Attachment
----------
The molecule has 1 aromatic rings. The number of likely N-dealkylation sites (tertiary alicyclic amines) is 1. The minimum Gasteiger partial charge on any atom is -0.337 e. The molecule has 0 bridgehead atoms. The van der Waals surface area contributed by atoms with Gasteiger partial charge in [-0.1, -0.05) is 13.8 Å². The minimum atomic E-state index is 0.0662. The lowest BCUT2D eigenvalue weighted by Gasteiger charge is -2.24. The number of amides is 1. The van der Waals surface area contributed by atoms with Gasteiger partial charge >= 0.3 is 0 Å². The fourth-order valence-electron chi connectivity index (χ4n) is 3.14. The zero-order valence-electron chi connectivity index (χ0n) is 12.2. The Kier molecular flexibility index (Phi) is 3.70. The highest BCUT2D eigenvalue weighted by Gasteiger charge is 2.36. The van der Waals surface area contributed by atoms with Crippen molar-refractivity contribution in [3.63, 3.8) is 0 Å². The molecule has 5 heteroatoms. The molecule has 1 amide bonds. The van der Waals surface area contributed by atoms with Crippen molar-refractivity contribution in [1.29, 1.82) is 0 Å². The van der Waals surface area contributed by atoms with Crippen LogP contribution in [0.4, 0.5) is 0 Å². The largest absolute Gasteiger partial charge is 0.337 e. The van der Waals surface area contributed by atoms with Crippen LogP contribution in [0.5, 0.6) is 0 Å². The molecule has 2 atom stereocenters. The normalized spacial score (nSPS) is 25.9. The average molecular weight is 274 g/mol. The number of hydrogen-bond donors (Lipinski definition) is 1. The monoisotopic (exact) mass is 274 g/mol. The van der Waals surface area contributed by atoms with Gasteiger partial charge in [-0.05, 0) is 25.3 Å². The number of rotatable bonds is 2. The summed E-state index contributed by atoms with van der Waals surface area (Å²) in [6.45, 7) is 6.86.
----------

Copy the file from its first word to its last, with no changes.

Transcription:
The molecule has 1 aromatic rings. The number of likely N-dealkylation sites (tertiary alicyclic amines) is 1. The minimum Gasteiger partial charge on any atom is -0.337 e. The molecule has 0 bridgehead atoms. The van der Waals surface area contributed by atoms with Gasteiger partial charge in [-0.1, -0.05) is 13.8 Å². The minimum atomic E-state index is 0.0662. The lowest BCUT2D eigenvalue weighted by Gasteiger charge is -2.24. The number of amides is 1. The van der Waals surface area contributed by atoms with Gasteiger partial charge >= 0.3 is 0 Å². The fourth-order valence-electron chi connectivity index (χ4n) is 3.14. The zero-order valence-electron chi connectivity index (χ0n) is 12.2. The Kier molecular flexibility index (Phi) is 3.70. The highest BCUT2D eigenvalue weighted by Gasteiger charge is 2.36. The van der Waals surface area contributed by atoms with Crippen molar-refractivity contribution in [3.63, 3.8) is 0 Å². The molecule has 5 heteroatoms. The molecule has 1 amide bonds. The van der Waals surface area contributed by atoms with Crippen molar-refractivity contribution in [1.29, 1.82) is 0 Å². The van der Waals surface area contributed by atoms with Crippen LogP contribution in [0.4, 0.5) is 0 Å². The largest absolute Gasteiger partial charge is 0.337 e. The van der Waals surface area contributed by atoms with Crippen LogP contribution in [0.5, 0.6) is 0 Å². The molecule has 2 atom stereocenters. The normalized spacial score (nSPS) is 25.9. The average molecular weight is 274 g/mol. The number of hydrogen-bond donors (Lipinski definition) is 1. The monoisotopic (exact) mass is 274 g/mol. The van der Waals surface area contributed by atoms with Gasteiger partial charge in [-0.05, 0) is 25.3 Å². The number of rotatable bonds is 2. The summed E-state index contributed by atoms with van der Waals surface area (Å²) in [6.45, 7) is 6.86.